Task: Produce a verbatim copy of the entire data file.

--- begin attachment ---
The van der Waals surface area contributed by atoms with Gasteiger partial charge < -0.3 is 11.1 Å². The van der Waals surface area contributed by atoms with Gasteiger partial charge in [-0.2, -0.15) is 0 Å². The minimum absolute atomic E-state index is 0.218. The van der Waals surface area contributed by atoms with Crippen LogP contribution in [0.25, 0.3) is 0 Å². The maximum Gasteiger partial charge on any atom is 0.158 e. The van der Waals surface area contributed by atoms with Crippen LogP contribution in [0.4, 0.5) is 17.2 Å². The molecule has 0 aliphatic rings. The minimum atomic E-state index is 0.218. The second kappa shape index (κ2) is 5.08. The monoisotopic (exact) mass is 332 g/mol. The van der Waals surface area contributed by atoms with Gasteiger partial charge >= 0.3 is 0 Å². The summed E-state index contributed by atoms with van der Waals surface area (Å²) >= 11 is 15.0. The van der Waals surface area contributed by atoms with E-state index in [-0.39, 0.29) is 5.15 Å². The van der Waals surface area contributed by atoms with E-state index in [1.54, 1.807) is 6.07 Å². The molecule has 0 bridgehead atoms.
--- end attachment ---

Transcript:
The van der Waals surface area contributed by atoms with Gasteiger partial charge < -0.3 is 11.1 Å². The van der Waals surface area contributed by atoms with Gasteiger partial charge in [-0.2, -0.15) is 0 Å². The minimum absolute atomic E-state index is 0.218. The van der Waals surface area contributed by atoms with Crippen LogP contribution in [0.25, 0.3) is 0 Å². The maximum Gasteiger partial charge on any atom is 0.158 e. The van der Waals surface area contributed by atoms with Crippen LogP contribution in [0.4, 0.5) is 17.2 Å². The molecule has 0 aliphatic rings. The minimum atomic E-state index is 0.218. The second kappa shape index (κ2) is 5.08. The monoisotopic (exact) mass is 332 g/mol. The van der Waals surface area contributed by atoms with Gasteiger partial charge >= 0.3 is 0 Å². The summed E-state index contributed by atoms with van der Waals surface area (Å²) >= 11 is 15.0. The van der Waals surface area contributed by atoms with E-state index in [-0.39, 0.29) is 5.15 Å². The van der Waals surface area contributed by atoms with E-state index in [1.54, 1.807) is 6.07 Å². The molecule has 0 bridgehead atoms.